Frenchay Hospital's final patients leave hospital site
The final patients have started leaving Frenchay Hospital near Bristol ahead of the site's permanent closure on Friday.
Those needing treatment will now be taken to the £430m "super-hospital" at Southmead. Frenchay's A&E department moved to Southmead on Monday.
Frenchay first opened in the 1920s and was used by American troops during the Second World War.
The hospital is based on the site of a Georgian mansion and has been owned by the NHS since the 1940s.
But it started life 1921 as a children's Tuberculosis (TB) hospital, known as Frenchay Sanatorium.
Then, the only treatment for TB was fresh air, sunshine, and good food. Much of the food was grown on a farm on the estate.
In 1925, the then Minister of Health, Neville Chamberlain, who later become prime minister, came to see the facilities for himself.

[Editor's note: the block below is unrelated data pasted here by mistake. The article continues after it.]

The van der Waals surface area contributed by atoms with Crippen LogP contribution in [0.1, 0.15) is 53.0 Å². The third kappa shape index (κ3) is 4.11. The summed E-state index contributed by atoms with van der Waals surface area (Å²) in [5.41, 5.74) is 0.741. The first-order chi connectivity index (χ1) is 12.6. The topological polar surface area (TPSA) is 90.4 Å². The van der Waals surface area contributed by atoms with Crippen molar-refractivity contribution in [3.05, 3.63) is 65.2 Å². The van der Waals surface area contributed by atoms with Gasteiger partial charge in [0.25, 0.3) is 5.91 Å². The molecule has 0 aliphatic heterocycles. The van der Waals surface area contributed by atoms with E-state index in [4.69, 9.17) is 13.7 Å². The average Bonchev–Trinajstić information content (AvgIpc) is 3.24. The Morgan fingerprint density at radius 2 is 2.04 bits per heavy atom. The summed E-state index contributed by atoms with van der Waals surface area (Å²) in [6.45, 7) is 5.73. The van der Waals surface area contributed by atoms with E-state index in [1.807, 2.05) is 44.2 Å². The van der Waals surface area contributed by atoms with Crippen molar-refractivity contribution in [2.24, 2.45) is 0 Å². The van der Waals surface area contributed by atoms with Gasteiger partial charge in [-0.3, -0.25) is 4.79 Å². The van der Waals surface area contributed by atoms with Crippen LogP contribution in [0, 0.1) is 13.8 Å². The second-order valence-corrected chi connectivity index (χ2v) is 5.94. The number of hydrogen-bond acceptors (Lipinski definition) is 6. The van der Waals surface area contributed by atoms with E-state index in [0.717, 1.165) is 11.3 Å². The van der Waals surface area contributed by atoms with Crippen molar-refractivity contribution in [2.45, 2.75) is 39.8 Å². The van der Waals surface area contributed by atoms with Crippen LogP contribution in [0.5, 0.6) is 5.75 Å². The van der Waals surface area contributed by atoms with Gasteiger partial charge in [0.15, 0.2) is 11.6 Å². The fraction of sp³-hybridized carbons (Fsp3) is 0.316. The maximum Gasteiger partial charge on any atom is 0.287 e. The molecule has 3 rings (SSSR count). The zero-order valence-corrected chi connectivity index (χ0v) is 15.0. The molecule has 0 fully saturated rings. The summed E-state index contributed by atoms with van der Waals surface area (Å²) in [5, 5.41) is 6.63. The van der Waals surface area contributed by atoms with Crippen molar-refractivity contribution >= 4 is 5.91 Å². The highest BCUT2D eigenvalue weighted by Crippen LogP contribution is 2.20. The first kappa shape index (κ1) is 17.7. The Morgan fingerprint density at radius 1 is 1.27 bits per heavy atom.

New purpose-built buildings were constructed in 1931, which extended the hospital beyond the original house and almost doubled the number of beds to 100.
When the Americans arrived in the UK during in 1942, the city handed the hospital over to the US authorities to use as a military hospital until the end of the war.
After the Second World War, the Americans handed the hospital back to the Bristol Corporation which was then handed to the NHS.
The hospital was even visited by legendary crooner Frank Sinatra in 1953.
As Frenchay's reputation grew, especially in the fields of burns and neurosurgery, facilities at the hospital were improved.
Play facilities for the child patients, such as a seesaw, were also built at the hospital in the late 1940s and early 1950s.
In 1990, more than 200 new beds were opened and many of the war-time wards were replaced.
Planning for the new Southmead Hospital started in 2005.
Work on the Brunel building, alongside the current hospital, was completed in March. It is due to be fully operational at the end of May.
Parts of the vacant Frenchay site will then be bulldozed to create a new housing development and a community facility.